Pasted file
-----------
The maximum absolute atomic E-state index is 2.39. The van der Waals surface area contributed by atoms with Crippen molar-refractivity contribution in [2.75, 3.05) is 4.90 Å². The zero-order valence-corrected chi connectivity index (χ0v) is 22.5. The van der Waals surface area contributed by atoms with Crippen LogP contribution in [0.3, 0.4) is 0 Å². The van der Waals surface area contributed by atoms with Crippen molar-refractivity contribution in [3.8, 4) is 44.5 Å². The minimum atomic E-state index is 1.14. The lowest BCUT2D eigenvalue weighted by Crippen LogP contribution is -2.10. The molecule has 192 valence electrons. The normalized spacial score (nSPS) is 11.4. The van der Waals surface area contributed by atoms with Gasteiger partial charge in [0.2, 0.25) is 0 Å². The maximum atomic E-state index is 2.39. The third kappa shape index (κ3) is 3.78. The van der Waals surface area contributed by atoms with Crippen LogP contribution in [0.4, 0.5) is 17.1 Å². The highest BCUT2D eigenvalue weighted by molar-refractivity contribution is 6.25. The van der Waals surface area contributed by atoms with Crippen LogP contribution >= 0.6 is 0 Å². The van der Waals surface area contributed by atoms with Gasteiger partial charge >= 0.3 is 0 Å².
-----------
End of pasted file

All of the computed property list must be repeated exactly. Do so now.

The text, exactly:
The maximum absolute atomic E-state index is 2.39. The van der Waals surface area contributed by atoms with Crippen molar-refractivity contribution in [2.75, 3.05) is 4.90 Å². The zero-order valence-corrected chi connectivity index (χ0v) is 22.5. The van der Waals surface area contributed by atoms with Crippen LogP contribution in [0.3, 0.4) is 0 Å². The van der Waals surface area contributed by atoms with Crippen molar-refractivity contribution in [3.8, 4) is 44.5 Å². The minimum atomic E-state index is 1.14. The lowest BCUT2D eigenvalue weighted by Crippen LogP contribution is -2.10. The molecule has 192 valence electrons. The normalized spacial score (nSPS) is 11.4. The van der Waals surface area contributed by atoms with Gasteiger partial charge in [0.2, 0.25) is 0 Å². The maximum atomic E-state index is 2.39. The third kappa shape index (κ3) is 3.78. The van der Waals surface area contributed by atoms with Crippen LogP contribution in [0.4, 0.5) is 17.1 Å². The highest BCUT2D eigenvalue weighted by molar-refractivity contribution is 6.25. The van der Waals surface area contributed by atoms with Crippen LogP contribution >= 0.6 is 0 Å². The van der Waals surface area contributed by atoms with Gasteiger partial charge >= 0.3 is 0 Å².